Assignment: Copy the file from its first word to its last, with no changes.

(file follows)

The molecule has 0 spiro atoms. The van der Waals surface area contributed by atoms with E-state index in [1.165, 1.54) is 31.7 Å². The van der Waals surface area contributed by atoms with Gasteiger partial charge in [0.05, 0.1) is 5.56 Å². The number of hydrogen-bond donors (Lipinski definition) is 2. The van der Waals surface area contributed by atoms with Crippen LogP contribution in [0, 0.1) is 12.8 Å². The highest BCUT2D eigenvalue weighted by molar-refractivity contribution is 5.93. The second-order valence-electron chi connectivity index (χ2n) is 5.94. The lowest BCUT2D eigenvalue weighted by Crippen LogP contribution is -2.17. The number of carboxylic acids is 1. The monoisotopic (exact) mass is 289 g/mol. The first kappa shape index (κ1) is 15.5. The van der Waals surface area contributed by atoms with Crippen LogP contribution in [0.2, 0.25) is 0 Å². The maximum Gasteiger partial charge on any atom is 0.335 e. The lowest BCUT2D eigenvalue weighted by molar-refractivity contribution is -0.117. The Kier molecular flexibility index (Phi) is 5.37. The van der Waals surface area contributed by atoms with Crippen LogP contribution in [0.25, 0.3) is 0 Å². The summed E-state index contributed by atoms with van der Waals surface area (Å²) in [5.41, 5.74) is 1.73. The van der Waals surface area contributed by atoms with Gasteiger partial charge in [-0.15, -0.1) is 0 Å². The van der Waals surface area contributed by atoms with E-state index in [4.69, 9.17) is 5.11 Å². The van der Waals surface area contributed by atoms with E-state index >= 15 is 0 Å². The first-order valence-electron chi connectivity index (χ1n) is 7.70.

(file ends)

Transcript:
The molecule has 0 spiro atoms. The van der Waals surface area contributed by atoms with E-state index in [1.165, 1.54) is 31.7 Å². The van der Waals surface area contributed by atoms with Gasteiger partial charge in [0.05, 0.1) is 5.56 Å². The number of hydrogen-bond donors (Lipinski definition) is 2. The van der Waals surface area contributed by atoms with Crippen LogP contribution in [0, 0.1) is 12.8 Å². The highest BCUT2D eigenvalue weighted by molar-refractivity contribution is 5.93. The second-order valence-electron chi connectivity index (χ2n) is 5.94. The lowest BCUT2D eigenvalue weighted by Crippen LogP contribution is -2.17. The number of carboxylic acids is 1. The monoisotopic (exact) mass is 289 g/mol. The first kappa shape index (κ1) is 15.5. The van der Waals surface area contributed by atoms with Crippen LogP contribution in [0.2, 0.25) is 0 Å². The maximum Gasteiger partial charge on any atom is 0.335 e. The lowest BCUT2D eigenvalue weighted by molar-refractivity contribution is -0.117. The Kier molecular flexibility index (Phi) is 5.37. The van der Waals surface area contributed by atoms with Crippen LogP contribution in [0.25, 0.3) is 0 Å². The summed E-state index contributed by atoms with van der Waals surface area (Å²) in [5.41, 5.74) is 1.73. The van der Waals surface area contributed by atoms with Gasteiger partial charge in [-0.15, -0.1) is 0 Å². The van der Waals surface area contributed by atoms with E-state index in [4.69, 9.17) is 5.11 Å². The van der Waals surface area contributed by atoms with E-state index >= 15 is 0 Å². The first-order valence-electron chi connectivity index (χ1n) is 7.70.